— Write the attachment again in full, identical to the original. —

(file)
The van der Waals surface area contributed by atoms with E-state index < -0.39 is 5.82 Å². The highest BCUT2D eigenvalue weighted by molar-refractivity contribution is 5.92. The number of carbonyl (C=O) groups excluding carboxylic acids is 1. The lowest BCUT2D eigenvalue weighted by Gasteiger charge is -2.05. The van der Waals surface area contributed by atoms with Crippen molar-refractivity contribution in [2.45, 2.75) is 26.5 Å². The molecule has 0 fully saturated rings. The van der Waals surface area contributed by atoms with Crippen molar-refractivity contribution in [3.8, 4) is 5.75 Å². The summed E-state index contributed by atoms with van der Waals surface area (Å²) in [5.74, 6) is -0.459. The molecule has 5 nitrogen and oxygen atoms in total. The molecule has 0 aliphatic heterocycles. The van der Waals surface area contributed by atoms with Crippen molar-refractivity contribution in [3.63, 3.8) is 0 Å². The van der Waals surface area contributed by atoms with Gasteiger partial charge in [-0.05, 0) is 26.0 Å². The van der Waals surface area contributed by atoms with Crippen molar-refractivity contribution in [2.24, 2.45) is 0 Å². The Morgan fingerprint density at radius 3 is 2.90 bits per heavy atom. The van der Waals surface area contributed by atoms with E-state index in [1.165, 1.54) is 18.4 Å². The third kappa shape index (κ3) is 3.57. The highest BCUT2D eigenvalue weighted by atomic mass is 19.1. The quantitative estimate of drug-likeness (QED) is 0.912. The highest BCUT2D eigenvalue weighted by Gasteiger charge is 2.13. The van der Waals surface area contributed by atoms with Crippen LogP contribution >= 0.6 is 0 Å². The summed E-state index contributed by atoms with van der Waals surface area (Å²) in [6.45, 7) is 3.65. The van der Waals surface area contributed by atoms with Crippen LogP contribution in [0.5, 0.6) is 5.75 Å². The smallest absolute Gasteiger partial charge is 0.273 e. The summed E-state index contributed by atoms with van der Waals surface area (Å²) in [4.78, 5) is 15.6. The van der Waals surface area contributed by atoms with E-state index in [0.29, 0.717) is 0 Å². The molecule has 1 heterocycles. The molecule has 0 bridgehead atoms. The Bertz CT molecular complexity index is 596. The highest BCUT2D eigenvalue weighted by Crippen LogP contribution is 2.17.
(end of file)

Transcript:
The van der Waals surface area contributed by atoms with E-state index < -0.39 is 5.82 Å². The highest BCUT2D eigenvalue weighted by molar-refractivity contribution is 5.92. The number of carbonyl (C=O) groups excluding carboxylic acids is 1. The lowest BCUT2D eigenvalue weighted by Gasteiger charge is -2.05. The van der Waals surface area contributed by atoms with Crippen molar-refractivity contribution in [2.45, 2.75) is 26.5 Å². The molecule has 0 fully saturated rings. The van der Waals surface area contributed by atoms with Crippen molar-refractivity contribution in [3.8, 4) is 5.75 Å². The summed E-state index contributed by atoms with van der Waals surface area (Å²) in [5.74, 6) is -0.459. The molecule has 5 nitrogen and oxygen atoms in total. The molecule has 0 aliphatic heterocycles. The van der Waals surface area contributed by atoms with Crippen molar-refractivity contribution in [3.63, 3.8) is 0 Å². The van der Waals surface area contributed by atoms with Gasteiger partial charge in [-0.05, 0) is 26.0 Å². The van der Waals surface area contributed by atoms with Crippen molar-refractivity contribution in [2.24, 2.45) is 0 Å². The Morgan fingerprint density at radius 3 is 2.90 bits per heavy atom. The van der Waals surface area contributed by atoms with E-state index in [1.165, 1.54) is 18.4 Å². The third kappa shape index (κ3) is 3.57. The highest BCUT2D eigenvalue weighted by atomic mass is 19.1. The quantitative estimate of drug-likeness (QED) is 0.912. The highest BCUT2D eigenvalue weighted by Gasteiger charge is 2.13. The van der Waals surface area contributed by atoms with Crippen LogP contribution >= 0.6 is 0 Å². The summed E-state index contributed by atoms with van der Waals surface area (Å²) in [6.45, 7) is 3.65. The van der Waals surface area contributed by atoms with Crippen LogP contribution in [0.5, 0.6) is 5.75 Å². The smallest absolute Gasteiger partial charge is 0.273 e. The summed E-state index contributed by atoms with van der Waals surface area (Å²) in [4.78, 5) is 15.6. The van der Waals surface area contributed by atoms with E-state index in [0.29, 0.717) is 0 Å². The molecule has 1 heterocycles. The molecule has 0 bridgehead atoms. The Bertz CT molecular complexity index is 596. The highest BCUT2D eigenvalue weighted by Crippen LogP contribution is 2.17.